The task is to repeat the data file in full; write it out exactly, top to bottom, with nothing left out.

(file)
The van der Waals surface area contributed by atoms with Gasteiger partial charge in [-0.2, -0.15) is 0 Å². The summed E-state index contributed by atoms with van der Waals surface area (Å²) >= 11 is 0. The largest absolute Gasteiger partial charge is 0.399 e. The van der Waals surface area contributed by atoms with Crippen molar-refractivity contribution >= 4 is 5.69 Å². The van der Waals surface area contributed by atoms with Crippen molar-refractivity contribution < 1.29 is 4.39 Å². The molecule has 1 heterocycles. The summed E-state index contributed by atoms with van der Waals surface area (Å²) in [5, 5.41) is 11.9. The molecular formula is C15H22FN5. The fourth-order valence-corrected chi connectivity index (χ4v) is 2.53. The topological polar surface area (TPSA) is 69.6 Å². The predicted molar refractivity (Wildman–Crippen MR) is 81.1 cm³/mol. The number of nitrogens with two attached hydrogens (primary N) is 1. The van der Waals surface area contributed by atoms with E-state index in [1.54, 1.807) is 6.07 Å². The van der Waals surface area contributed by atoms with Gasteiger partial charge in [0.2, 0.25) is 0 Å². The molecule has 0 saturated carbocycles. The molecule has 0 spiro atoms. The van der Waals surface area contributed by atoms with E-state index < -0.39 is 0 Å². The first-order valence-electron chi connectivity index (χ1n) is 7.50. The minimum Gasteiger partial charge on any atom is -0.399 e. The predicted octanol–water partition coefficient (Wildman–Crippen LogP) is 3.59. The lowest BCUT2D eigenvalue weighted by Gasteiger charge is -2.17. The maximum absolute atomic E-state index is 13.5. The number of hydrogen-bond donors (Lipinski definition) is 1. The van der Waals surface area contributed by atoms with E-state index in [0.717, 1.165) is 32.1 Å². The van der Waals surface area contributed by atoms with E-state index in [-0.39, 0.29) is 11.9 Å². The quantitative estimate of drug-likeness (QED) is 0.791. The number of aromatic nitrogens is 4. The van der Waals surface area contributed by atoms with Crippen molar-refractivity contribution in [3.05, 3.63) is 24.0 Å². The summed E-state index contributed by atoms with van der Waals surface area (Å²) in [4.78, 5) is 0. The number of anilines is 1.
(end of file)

The van der Waals surface area contributed by atoms with Gasteiger partial charge in [-0.2, -0.15) is 0 Å². The summed E-state index contributed by atoms with van der Waals surface area (Å²) >= 11 is 0. The largest absolute Gasteiger partial charge is 0.399 e. The van der Waals surface area contributed by atoms with Crippen molar-refractivity contribution >= 4 is 5.69 Å². The van der Waals surface area contributed by atoms with Crippen molar-refractivity contribution < 1.29 is 4.39 Å². The molecule has 1 heterocycles. The summed E-state index contributed by atoms with van der Waals surface area (Å²) in [5, 5.41) is 11.9. The molecular formula is C15H22FN5. The fourth-order valence-corrected chi connectivity index (χ4v) is 2.53. The topological polar surface area (TPSA) is 69.6 Å². The predicted molar refractivity (Wildman–Crippen MR) is 81.1 cm³/mol. The number of nitrogens with two attached hydrogens (primary N) is 1. The van der Waals surface area contributed by atoms with E-state index in [1.54, 1.807) is 6.07 Å². The van der Waals surface area contributed by atoms with Gasteiger partial charge in [0.2, 0.25) is 0 Å². The molecule has 0 saturated carbocycles. The molecule has 0 spiro atoms. The van der Waals surface area contributed by atoms with E-state index < -0.39 is 0 Å². The first-order valence-electron chi connectivity index (χ1n) is 7.50. The minimum Gasteiger partial charge on any atom is -0.399 e. The predicted octanol–water partition coefficient (Wildman–Crippen LogP) is 3.59. The lowest BCUT2D eigenvalue weighted by Gasteiger charge is -2.17. The maximum absolute atomic E-state index is 13.5. The number of hydrogen-bond donors (Lipinski definition) is 1. The van der Waals surface area contributed by atoms with E-state index in [0.717, 1.165) is 32.1 Å². The van der Waals surface area contributed by atoms with E-state index in [-0.39, 0.29) is 11.9 Å². The quantitative estimate of drug-likeness (QED) is 0.791. The number of aromatic nitrogens is 4. The van der Waals surface area contributed by atoms with Crippen molar-refractivity contribution in [3.05, 3.63) is 24.0 Å². The summed E-state index contributed by atoms with van der Waals surface area (Å²) in [4.78, 5) is 0. The number of anilines is 1.